Contentious debates about raising the minimum wage are taking place in major cities across America, marked by a level of intensity that reflects the range of players and stakeholders involved. In St. Paul the issue is under deliberation by its city council and mayor, with some business owners and executives opposing service and restaurant workers.

The St. Paul Minimum Wage Committee, an independent group convened by the Citizens League in May to study the impacts of a higher minimum wage in the city from a variety of perspectives, finished its 14-week work in mid-August and has delivered its recommendations in the form of a report.

The committee comprised 21 volunteer members from areas including academic study (officials from the University of Minnesota and the University of St. Thomas), nonprofits (officials from the Minnesota Council of Nonprofits and the Science Museum of Minnesota), and business (including a cook working at both McDonald’s and Taco Bell, and restaurant and café owners) as a study group; its goal was to offer balanced insights into an issue that has been contentious in Minneapolis.

“The Citizens League’s role was to help the committee members be as well-informed as possible,” says the League’s policy director, Angelica Klebsch. “We facilitated learning, gathering resources, and finding experts who could come and speak on short notice.”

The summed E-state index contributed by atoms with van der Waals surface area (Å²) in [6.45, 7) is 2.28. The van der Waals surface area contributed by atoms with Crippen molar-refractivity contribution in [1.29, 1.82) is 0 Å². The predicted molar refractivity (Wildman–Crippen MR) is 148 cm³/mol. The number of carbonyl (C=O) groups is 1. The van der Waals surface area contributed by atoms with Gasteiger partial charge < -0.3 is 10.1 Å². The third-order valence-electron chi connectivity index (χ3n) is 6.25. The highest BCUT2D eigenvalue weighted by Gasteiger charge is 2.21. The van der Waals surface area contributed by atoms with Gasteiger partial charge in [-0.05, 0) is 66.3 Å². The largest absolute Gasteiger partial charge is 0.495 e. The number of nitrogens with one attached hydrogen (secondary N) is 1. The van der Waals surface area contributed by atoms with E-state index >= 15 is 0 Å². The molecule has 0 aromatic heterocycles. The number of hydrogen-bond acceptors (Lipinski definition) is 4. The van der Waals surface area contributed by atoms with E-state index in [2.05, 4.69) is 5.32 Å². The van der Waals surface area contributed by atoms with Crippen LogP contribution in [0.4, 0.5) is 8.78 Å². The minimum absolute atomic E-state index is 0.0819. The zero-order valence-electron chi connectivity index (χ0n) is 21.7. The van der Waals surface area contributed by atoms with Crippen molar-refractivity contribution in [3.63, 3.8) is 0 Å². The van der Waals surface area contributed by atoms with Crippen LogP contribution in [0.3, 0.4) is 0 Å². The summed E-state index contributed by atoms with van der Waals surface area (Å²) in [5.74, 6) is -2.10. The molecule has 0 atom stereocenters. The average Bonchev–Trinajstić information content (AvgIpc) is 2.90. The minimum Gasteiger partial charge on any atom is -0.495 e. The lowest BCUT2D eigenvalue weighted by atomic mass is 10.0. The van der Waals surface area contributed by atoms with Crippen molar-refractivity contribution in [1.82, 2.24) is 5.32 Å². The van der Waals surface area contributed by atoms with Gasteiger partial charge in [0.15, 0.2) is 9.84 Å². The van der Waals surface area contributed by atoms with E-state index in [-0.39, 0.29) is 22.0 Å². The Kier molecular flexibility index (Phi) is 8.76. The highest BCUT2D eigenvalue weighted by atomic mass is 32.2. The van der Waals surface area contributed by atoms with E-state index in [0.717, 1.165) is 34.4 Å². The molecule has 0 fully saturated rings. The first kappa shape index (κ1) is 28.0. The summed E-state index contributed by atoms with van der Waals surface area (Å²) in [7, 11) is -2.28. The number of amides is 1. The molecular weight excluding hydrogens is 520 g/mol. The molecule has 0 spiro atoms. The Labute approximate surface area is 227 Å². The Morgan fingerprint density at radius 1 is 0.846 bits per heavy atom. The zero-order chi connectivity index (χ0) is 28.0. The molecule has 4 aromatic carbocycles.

The group spent more than 33 hours of in-person meeting time discussing topics including the number of hours a person would be required to work in order to qualify for a raised minimum, what resources would be required to implement the measure, and whether an exemption would be carved out for tipped employees. The final report contains three scenarios for consideration, with each receiving between 43 and 77 percent support from members. (The plan to send all three options to the city received 100 percent support.)

Each scenario recommends the implementation of a $15 minimum wage for workers, indexed to inflation, as well as recommending exemptions for youth training programs and disability employment programs. Only one scenario recommends tip credit for full-service restaurants, and then only for a trial period. Phase-in times for each proposal vary, with the most popular proposal suggesting seven years for small businesses and five for large businesses.